There are 6 generic biomass processing technologies based on:
- direct combustion (for power)
- anaerobic digestion (for methane-rich gas)
- fermentation (of sugars for alcohols)
- oil exaction (for biodiesel)
- pyrolysis (for biochar, gas and oils)
- gasification (for carbon monoxide and hydrogen-rich syngas).
These technologies can then be followed by an array of secondary treatments (stabilization, dewatering, upgrading, refining) depending on specific final products.
The wide range of biomass sources available in nature includes feedstock characterised by different chemical compositions, physical status, toxicity and energy content. The feedstock quality represents a relevant aspect influencing the decision on the most suitable valorisation technology to be adopted. In particular, despite the energy recovery efficiency should represent the key driver for the choice, economic competitiveness and market opportunity play the main role towards the commercial development of new technologies and strategies.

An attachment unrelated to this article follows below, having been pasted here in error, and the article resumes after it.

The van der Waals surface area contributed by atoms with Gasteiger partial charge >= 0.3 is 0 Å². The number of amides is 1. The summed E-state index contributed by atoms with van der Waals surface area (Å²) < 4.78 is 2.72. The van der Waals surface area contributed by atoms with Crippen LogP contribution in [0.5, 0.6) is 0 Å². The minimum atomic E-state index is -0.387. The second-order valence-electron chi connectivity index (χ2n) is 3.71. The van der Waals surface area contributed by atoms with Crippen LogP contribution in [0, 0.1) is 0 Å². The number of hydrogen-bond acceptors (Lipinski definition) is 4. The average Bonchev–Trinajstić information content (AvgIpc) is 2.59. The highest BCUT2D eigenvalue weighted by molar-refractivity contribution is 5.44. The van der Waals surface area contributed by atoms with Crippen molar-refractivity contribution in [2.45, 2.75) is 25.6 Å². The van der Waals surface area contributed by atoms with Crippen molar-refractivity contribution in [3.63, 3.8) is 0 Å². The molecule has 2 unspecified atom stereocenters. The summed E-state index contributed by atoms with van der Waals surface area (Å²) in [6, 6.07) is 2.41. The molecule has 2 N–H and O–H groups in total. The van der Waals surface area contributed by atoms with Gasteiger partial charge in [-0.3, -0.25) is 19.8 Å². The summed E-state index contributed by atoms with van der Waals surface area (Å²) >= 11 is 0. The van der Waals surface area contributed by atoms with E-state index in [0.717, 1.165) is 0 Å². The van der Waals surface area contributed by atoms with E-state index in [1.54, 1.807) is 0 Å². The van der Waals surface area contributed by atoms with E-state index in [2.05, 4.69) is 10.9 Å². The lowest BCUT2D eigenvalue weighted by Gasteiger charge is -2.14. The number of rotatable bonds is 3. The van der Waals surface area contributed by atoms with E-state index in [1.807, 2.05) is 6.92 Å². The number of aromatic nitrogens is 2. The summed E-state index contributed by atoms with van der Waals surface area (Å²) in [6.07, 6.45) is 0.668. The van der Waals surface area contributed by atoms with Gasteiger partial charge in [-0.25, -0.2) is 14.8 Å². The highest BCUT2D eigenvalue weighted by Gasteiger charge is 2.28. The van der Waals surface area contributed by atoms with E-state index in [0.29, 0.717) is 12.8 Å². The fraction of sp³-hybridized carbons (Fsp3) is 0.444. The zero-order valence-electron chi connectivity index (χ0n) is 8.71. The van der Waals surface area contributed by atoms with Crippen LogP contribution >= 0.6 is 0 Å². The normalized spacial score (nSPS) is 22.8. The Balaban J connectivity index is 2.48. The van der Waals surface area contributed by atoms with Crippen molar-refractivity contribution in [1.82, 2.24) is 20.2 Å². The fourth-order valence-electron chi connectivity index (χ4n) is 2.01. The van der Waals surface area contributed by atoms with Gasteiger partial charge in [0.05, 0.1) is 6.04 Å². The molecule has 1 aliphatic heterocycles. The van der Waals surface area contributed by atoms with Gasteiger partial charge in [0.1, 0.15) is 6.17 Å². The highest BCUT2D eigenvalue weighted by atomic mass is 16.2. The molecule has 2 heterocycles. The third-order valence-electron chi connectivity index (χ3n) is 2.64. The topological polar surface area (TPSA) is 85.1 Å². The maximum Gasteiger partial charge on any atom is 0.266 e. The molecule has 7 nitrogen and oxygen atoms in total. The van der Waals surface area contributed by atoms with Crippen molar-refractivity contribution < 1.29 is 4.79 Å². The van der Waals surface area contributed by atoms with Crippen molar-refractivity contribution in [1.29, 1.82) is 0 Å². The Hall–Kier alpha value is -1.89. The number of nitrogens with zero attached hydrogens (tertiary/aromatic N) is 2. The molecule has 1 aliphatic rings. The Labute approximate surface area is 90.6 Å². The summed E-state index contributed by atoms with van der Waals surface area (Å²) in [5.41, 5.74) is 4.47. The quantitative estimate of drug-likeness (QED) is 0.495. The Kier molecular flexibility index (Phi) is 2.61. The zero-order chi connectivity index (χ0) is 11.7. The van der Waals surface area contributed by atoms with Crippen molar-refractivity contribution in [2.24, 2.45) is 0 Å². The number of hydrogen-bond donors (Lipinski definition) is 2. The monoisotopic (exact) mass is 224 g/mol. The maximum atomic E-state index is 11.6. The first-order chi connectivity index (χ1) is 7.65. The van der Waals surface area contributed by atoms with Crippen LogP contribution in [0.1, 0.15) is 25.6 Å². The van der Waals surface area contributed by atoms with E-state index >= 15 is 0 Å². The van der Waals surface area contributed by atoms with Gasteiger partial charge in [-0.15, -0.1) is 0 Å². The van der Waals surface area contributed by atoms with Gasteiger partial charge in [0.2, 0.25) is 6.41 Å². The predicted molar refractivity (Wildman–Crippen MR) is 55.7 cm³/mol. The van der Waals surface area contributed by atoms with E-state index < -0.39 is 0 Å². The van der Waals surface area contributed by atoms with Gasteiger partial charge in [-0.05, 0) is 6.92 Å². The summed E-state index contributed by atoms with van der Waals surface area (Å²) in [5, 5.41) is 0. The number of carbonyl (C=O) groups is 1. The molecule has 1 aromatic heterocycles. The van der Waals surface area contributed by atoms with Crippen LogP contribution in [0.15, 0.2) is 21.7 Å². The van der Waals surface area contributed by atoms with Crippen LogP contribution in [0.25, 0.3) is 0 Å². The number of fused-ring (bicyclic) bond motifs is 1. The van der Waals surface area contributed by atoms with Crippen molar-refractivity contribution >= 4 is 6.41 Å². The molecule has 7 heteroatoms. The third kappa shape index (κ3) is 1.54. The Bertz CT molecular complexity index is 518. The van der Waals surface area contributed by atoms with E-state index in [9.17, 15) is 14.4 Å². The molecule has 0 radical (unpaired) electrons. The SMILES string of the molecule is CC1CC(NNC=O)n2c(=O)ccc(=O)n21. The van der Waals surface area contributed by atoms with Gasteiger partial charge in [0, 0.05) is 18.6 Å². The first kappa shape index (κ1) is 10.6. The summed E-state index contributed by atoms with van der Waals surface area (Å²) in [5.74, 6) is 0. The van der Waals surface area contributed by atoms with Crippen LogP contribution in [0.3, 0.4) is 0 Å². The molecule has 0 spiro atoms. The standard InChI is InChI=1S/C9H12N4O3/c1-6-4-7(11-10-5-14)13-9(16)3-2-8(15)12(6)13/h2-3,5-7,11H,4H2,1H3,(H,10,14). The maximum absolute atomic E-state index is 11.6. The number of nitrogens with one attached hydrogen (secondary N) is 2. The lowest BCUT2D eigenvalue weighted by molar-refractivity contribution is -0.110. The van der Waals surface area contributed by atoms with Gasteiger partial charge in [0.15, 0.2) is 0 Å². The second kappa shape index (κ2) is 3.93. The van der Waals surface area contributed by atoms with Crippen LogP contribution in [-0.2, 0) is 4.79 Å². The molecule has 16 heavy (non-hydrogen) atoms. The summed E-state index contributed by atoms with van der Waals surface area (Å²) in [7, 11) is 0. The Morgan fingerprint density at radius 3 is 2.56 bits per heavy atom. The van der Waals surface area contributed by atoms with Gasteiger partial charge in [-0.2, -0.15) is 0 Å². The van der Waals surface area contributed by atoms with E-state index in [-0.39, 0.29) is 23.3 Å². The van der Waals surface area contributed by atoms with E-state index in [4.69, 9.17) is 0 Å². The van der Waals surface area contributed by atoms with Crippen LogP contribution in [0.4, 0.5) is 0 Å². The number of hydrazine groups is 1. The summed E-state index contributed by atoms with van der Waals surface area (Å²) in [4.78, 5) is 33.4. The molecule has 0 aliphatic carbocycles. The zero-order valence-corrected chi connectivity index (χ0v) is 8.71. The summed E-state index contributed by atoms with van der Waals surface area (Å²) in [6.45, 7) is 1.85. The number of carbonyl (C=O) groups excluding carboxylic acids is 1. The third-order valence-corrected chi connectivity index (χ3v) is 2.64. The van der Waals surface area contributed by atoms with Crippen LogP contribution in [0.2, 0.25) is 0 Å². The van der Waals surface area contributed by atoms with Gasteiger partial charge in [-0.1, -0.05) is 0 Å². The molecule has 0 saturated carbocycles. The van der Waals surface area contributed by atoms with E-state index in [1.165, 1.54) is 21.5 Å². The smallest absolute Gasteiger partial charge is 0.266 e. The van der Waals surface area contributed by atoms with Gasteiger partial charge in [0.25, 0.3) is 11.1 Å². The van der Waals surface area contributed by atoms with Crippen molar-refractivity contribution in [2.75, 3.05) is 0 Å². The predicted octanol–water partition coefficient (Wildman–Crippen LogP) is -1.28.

The energy available in biomass may be used either by direct use as in combustion, or by initial upgrading into more valuable and useful fuels such as charcoal, liquid fuels, producer gas or biogas. Thus, biomass conversion technologies can be separated into four basic categories: direct combustion, thermo-chemical conversion processes (pyrolysis, gasification), bio-chemical processes (anaerobic digestion, fermentation) and physico-chemical (the route to biodiesel).
Woody biomass co-combustion with coal, or direct combustion is by far the most developed sector in Europe and worldwide. However, transportation biofuels produced from lignocellulosic residues from agriculture and forestry, as well as biogas or bio-syngas produced via thermochemical or biochemical treatment of liquid and dry biowastes are emerging sectors which are attracting several industry key actors.